A = 7.076 A.U.
Same mistake here.


I am supposed to use an answer i get from problem one...does that make sense? is it possible?
Sounds fine to me.


so that would leave me with A.U/years
distance/time
but that doesn't seem right? should i convert to kilometers and seconds?
AU/years is an acceptable unit, but people are more used to m/s or km/s, so it might be a good idea to convert to that. Good job figuring out the units, by the way. :smile:
 
  • #20
2.) Use the perhelion as my distance than?

3,4) Confused as to what you mean by that? What is my mistake?
 
  • #22
SpaceTiger
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astronomystudent said:
2.) Use the perhelion as my distance than?
Use 1 AU as you closest distance and the aphelion as your furthest.


3,4) Confused as to what you mean by that? What is my mistake?
You said it yourself. The 5:2 resonance means that five times the asteroid's period is two times Jupiter's period. Do you know how to solve the equation I put up there?
 
  • #23
Final Answers I Think?

Answers:

1.) perihelion= 0.24 A.U.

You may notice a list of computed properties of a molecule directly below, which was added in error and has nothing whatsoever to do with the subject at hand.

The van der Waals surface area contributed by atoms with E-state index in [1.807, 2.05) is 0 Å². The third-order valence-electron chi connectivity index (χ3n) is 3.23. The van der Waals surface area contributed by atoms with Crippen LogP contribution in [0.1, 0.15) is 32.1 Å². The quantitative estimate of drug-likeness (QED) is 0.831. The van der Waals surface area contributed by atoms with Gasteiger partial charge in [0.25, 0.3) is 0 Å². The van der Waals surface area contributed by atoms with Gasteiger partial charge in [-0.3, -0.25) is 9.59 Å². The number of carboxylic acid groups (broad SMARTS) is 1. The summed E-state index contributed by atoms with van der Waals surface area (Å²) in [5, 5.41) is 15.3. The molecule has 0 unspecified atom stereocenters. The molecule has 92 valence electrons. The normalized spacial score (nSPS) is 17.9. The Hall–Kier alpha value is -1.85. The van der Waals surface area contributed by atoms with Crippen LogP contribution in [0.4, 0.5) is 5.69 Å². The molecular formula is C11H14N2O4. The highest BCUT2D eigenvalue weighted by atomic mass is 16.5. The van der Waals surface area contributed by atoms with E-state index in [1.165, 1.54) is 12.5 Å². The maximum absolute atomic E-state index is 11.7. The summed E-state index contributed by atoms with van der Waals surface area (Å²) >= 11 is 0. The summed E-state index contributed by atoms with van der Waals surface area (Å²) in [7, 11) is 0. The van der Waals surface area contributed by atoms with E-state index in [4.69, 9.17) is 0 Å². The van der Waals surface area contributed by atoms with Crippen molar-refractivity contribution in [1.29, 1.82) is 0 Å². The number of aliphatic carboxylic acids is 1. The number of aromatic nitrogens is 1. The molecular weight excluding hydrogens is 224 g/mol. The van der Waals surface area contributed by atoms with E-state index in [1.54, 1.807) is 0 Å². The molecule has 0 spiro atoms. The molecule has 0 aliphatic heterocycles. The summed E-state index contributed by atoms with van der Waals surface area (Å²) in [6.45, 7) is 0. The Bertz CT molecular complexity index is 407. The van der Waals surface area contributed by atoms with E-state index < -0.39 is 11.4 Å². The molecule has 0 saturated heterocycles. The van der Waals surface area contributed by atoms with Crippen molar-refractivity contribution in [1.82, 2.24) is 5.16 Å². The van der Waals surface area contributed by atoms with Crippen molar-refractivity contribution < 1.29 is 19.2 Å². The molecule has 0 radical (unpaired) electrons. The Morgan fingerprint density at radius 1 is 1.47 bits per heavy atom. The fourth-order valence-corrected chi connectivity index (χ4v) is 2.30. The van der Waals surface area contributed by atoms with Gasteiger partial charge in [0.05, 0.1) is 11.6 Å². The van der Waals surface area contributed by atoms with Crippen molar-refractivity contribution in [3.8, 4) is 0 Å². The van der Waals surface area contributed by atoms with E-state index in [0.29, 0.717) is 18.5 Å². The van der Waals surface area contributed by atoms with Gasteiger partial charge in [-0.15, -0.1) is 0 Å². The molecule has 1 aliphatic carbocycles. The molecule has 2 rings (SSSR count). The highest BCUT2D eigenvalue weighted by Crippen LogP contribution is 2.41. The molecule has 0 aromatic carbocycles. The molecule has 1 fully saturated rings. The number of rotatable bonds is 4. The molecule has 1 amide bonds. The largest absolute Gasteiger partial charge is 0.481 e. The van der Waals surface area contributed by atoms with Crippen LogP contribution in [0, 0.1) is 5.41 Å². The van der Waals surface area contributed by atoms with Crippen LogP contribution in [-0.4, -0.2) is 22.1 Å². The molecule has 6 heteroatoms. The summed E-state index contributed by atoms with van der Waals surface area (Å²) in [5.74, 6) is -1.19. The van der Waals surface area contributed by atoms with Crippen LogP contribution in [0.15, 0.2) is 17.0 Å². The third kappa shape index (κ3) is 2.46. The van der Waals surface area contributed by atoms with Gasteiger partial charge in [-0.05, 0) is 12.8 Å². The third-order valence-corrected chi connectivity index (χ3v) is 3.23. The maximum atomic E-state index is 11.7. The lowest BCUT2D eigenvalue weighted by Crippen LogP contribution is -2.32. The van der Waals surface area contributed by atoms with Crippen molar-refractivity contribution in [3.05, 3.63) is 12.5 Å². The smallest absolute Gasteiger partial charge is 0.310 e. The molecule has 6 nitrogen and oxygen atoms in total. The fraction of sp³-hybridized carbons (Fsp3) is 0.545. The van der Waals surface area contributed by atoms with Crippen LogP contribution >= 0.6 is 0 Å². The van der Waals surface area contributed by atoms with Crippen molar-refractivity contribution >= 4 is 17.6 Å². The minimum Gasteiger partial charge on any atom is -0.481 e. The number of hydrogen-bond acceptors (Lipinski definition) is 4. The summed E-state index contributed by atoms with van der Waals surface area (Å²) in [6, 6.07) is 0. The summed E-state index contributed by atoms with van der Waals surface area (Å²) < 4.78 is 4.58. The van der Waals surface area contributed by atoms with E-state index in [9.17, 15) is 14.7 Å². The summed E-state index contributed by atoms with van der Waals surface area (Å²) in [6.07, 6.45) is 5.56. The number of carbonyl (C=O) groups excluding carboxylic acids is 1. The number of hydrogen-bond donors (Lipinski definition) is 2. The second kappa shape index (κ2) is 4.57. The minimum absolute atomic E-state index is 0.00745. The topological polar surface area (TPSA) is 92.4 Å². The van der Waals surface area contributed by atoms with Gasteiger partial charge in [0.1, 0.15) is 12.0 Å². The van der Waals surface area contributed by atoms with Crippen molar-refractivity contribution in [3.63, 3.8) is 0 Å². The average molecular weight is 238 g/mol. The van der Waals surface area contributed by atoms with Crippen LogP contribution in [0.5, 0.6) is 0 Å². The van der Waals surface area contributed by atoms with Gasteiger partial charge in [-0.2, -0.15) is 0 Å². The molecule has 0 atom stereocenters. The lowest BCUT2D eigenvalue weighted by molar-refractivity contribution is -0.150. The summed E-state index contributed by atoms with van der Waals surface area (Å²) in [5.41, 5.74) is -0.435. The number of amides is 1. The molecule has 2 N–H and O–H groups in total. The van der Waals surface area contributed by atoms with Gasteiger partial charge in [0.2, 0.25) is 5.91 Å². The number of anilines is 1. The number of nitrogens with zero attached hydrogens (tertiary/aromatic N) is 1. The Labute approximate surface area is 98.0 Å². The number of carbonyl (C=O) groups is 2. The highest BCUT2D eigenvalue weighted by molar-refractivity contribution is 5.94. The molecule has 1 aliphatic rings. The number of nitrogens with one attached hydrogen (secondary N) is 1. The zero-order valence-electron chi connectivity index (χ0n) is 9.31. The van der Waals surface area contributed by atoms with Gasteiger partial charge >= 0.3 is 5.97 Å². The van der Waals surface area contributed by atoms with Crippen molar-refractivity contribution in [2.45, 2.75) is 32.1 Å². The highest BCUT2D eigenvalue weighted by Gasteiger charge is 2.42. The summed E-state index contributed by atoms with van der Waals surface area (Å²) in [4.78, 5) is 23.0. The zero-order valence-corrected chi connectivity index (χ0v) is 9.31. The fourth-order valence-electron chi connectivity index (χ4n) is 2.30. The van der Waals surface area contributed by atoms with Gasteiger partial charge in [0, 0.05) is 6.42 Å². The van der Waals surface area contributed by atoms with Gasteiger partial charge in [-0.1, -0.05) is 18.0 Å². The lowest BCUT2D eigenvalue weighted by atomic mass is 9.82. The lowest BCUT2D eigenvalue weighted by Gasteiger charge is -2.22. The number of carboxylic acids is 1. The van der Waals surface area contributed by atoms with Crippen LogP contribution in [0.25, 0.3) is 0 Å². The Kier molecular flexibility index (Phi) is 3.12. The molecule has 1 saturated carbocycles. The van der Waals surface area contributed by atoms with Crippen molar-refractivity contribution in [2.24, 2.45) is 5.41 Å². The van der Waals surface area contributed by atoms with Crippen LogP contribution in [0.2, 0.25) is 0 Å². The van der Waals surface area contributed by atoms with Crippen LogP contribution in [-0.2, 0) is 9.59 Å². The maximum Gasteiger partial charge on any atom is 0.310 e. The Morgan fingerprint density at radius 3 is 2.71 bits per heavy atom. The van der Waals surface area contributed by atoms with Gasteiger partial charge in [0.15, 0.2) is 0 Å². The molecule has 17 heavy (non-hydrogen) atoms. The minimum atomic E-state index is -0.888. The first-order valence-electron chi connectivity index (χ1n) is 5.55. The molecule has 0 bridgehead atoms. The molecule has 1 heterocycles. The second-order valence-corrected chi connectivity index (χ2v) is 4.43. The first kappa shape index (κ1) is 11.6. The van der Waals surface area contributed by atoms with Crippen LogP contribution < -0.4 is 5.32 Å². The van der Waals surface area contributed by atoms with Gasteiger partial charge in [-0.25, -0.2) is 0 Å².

aphelion = 23.76 A.U.
period = 41.57 years
velocity perihelion = 85.61 km/s
velocity aphelion = .865 km/s

2.) I think I use the perihelion for the distance but I am not sure? I haven't started any work on this problem.

3.) orbital period Jupiter = 4332.71
convert to years = 11.8704383
period asteroid = 4.75 years
semi-major axis asteroid = 2.82 A.U.

4.) orbital period Mars = 686.98 days
convert to years = 1.882137
period asteroid = 4.71 years
semi-major axis asteroid = 2.81 A.U.
 
  • #24
2.) I used 1 A.U. as the closest distance, and the Aphelion= 23.76 A.U. as the furthest distance.

Using the inverse square law, I found the answer to be: 0.0018 (How bright the comet would appear at its maximum distance)? Is that correct? Units for luminousity or is it just brightness.
 
  • #25
SpaceTiger
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Everything looks good to me.


Is that correct? Units for luminousity or is it just brightness.
The teacher didn't give you any units in the problem, so just the number is fine.